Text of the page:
The Ontario Superior Court of Justice recently confirmed the simple notion that a condominium lien is not slander of title where the unit owner is in arrears of common expenses at the time the certificate of lien is registered on title.
The following portion of Madam Justice Low’s decision in Jeffers v. YCC 98, 2010 ONSC 474 (CanLII) is instructive:
 I turn now to the plaintiffs’ claim against the Condo Corporation. The plaintiffs claim damages for slander of title and for property damage.
 The plaintiffs allege that the registration by the Condo Corporation of a notice of lien for $967 on November 22, 2005 was a slander of title.
 The elements of the tort of slander of title are:
(a) that the party registering the offending instrument published words in disparagement of the complaining party’s property;
(b) that such words were false;
(c) that the words were published with actual malice in that the words were published with the direct objective of causing damage;
(d) that the complaining party has sustained special damages as a result.
 The onus of showing that the statement was false rests on the plaintiffs.
 The plaintiffs have not met the onus of showing that the Condo Corporation made a false statement.
After reciting the relevant evidence as to the debits and credits, Her Honour found that the unit owners were clearly in arrears of common expenses at the time the lien was registered. She then went on to say:
 I find that the plaintiffs have not met the onus of proof of showing that the notice of lien was false. There is no need to deal with the other elements of the cause of action. I find that the claim for damages for slander of title fails.
Justice Low then dismissed the claim for slander of title, as well as an unrelated claim over property damage. She further dismissed the unit owners’ claims against their bank over the amount owing on their mortgage.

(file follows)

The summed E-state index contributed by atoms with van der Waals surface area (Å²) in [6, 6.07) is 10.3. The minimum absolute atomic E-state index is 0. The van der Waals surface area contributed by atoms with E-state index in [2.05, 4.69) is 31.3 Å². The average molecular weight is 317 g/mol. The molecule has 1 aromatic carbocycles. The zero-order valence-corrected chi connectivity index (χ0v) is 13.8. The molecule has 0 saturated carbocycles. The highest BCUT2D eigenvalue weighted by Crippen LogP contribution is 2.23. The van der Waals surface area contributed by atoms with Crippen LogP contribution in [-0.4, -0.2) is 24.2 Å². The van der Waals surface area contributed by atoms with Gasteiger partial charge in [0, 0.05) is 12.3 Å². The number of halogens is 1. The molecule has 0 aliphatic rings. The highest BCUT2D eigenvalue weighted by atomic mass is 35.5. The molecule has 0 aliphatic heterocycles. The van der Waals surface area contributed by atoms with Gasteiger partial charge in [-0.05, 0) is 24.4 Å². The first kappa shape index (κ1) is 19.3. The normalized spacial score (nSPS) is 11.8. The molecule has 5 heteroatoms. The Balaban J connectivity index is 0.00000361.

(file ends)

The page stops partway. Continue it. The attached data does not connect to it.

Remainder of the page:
Because they were completely successful at trial, the condo corporation and the bank were each awarded part of their legal costs. The plaintiffs (who represented themselves in the lawsuit) were ordered to pay costs of $20,000 to each defendant, representing about half of the total costs paid. In reaching her decision about the precise amount of the costs to be paid, Her Honour considered that:
The plaintiffs appear genuinely, although mistakenly, to believe that they have been treated oppressively. On the evidence before the court however, it is apparent that the plaintiffs have been the authors of their own misfortunes through their failure to appreciate the consequences of and to take responsibility for their actions and inactions, their failure to appreciate that their litigation conduct was increasing the costs which might be awarded against them, and their apparent unwillingness to take legal advice.
This observation is strikingly familiar to us condo lawyers because it accurately describes the situation in most lawsuits brought by unrepresented unit owners against their condo corporations. The outcome of those sorts of lawsuits is invariably bad, with serious financial consequences both for the unit owner plaintiffs and the defendant condominium corporations.
Unit owners with a problem with their condominium corporation should get legal advice as to whether they have a case before they start a lawsuit. They should then follow their lawyer’s advice.